270. The instructions given on printing, thus far, are by no means to be considered exhaustive. An effort has been made to inform you only as to the best known methods for producing ordinary photographic pic-tures, and to try to induce you to excercise care, cleanliness, taste, neatness, and economy in produoing them. Should you desire to go farther, Mr.Charles W.Hearn, in his admirable work, the Practical Printer, which should be in the hands of every printer, will lead you into all the realms of "fancy," "glace," and "porecelain" printing, and give far more elaborate instructions throughout than it is the province of this rudimentary work to undertake.

271. Printing surfaces, too, are as various as the processes. Photographic prints can be made upon almost any substance sufficiently plane to enable one to secure contact with a negativ,and non - absorhent, and smooth enough to receive the proper materials for printing thereon. Prints are made upon fabrics of all kinds, metals, mica, wood, porcelain, stone, leather, the human skin, enamel, animal pelts, and what not, from negatives, and by many other methods on various substances.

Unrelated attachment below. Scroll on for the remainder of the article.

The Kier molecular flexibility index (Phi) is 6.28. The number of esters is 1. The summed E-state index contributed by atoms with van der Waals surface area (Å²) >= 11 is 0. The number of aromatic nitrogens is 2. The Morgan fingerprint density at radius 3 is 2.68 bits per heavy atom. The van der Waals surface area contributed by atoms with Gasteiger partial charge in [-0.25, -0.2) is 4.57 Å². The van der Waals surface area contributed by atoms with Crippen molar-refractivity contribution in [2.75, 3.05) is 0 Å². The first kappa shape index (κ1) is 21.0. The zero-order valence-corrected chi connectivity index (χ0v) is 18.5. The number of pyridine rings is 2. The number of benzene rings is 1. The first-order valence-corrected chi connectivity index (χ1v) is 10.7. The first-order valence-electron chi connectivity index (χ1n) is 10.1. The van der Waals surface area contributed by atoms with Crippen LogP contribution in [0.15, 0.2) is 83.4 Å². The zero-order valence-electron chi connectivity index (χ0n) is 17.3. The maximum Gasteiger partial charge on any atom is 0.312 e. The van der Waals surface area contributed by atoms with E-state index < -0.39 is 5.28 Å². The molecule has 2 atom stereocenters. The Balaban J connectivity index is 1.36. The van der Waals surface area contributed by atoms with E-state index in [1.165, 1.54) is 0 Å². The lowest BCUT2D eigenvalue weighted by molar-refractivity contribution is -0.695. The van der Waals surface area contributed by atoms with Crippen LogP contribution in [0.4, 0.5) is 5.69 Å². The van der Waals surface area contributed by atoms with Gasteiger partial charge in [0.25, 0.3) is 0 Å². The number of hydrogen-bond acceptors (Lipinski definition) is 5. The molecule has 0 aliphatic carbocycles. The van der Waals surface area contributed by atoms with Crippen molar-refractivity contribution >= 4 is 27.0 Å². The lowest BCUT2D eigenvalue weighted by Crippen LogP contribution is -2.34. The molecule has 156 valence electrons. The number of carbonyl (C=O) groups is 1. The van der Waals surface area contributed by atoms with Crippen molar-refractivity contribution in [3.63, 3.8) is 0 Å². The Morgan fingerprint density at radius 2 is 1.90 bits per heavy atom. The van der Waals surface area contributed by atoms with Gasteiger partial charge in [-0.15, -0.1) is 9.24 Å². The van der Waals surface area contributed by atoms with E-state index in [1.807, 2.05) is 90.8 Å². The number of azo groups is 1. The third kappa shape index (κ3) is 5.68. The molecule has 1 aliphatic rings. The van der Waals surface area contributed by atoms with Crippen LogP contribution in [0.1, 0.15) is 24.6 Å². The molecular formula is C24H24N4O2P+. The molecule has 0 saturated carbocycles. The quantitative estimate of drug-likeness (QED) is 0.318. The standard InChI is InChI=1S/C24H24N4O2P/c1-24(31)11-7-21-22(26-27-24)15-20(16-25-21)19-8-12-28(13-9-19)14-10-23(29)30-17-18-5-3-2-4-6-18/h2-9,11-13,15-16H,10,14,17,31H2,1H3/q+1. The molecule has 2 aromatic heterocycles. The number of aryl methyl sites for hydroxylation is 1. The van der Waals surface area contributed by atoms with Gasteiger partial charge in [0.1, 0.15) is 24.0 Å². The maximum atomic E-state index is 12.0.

272. But printing is not confined to the use of salts of silver, as, besides the aniline,the platinum,and the carbon processes well known for years there are various so-called photo-mechanical methods of printing photographic pictures. The moat ingenious of these bears the name of its inventor, Mr. Walter B. Woodbury. Almost all the others - are founded upon one principle. With them the means of producing the printing surfaces are varied, but the printing proper is much the same as lithographic printing, and Is done in the same sort of a press. None of them displace silver printing for every - day photographic custom-work, and so they will not be treated of further hen-, hut will he given more attention in a lesson further on, with some hints as to the manner of working them.